2002: Issue 4

2002-no-4Dear Subscriber,

Welcome to this final issue in our inaugural subscription year. Looking back, it seems we have covered a lot of territory. From ‘The Question of Forgiveness’, to ‘African American perspective on healing the past and present’, to practicebased papers addressing personal failure, externalising conversations, remembering conversations, and much more! We hope you have enjoyed the diversity of writings and interviews.

This final issue for the year focuses on a theme which we have wanted to publish on for some time – ‘Reflecting on teaching and supervision’. We often receive requests for articles on this topic. In this publication, practitioners and teachers from Australia, New Zealand, Mexico, Israel, the USA, Norway and England all discuss the aspects of teaching narrative ideas that are bringing them the most challenge and delight.

We have also included here two interviews considering the meaning of education in South Africa – a country that is teaching us all so much. We’ve included these perspectives because they remind us of the broader meaning of teaching for many of the people of this world.

This journal begins however with a practice-based paper by Maggie Carey about externalising conversations with children, and a paper by Michael White on journey metaphors within therapy, teaching and community contexts.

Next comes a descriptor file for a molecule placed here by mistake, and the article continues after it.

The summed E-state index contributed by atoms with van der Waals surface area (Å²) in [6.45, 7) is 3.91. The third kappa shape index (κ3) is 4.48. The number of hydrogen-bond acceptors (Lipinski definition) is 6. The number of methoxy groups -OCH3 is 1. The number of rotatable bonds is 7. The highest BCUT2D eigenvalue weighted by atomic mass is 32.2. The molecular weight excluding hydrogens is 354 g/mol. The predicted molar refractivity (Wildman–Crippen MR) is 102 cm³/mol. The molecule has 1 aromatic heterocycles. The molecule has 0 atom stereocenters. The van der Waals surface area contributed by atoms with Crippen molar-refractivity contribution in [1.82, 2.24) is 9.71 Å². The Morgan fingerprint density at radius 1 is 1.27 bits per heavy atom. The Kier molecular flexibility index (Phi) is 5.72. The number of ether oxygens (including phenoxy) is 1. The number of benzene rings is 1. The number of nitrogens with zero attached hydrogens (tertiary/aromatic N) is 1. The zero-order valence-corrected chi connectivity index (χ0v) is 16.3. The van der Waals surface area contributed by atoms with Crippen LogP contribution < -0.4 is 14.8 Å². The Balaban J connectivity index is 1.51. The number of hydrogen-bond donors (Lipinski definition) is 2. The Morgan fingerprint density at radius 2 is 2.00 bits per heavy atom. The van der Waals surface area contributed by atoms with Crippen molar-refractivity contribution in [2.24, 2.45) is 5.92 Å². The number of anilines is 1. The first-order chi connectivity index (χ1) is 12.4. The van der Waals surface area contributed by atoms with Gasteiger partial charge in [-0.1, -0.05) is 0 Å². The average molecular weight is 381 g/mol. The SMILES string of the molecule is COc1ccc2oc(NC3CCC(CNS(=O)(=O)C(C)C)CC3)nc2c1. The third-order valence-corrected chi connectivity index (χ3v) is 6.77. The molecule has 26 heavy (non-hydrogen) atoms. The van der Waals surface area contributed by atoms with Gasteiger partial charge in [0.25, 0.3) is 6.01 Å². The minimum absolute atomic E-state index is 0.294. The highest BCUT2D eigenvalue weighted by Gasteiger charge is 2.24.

Thank you for subscribing to this journal in its initial year. We’ve been delighted with the response we’ve received from readers. We’d love to hear your comments about this year’s content and would welcome any suggestions you may have for future issues. Please contact us c/o [email protected]

We hope you have enjoyed your subscription and that you will join us again next year for further explorations of narrative therapy and community work!

Warm regards,

Dulwich Centre Publications.


Showing 1–10 of 17 results

  • What the Wildman, the Dragon-Arguing Monster and Camellia the Chameleon taught me about externalising conversations— Maggie Carey


    In this paper, Maggie Carey relates three engaging stories about her use of externalising conversations with children. In doing so, this paper illustrates the diversity of metaphors that are engaged with in externalising conversations and the ways in which the knowledges, imagination and stories of children can be an intricate part of therapeutic conversations and how these can be shared between families.

  • Journey metaphors— Michael White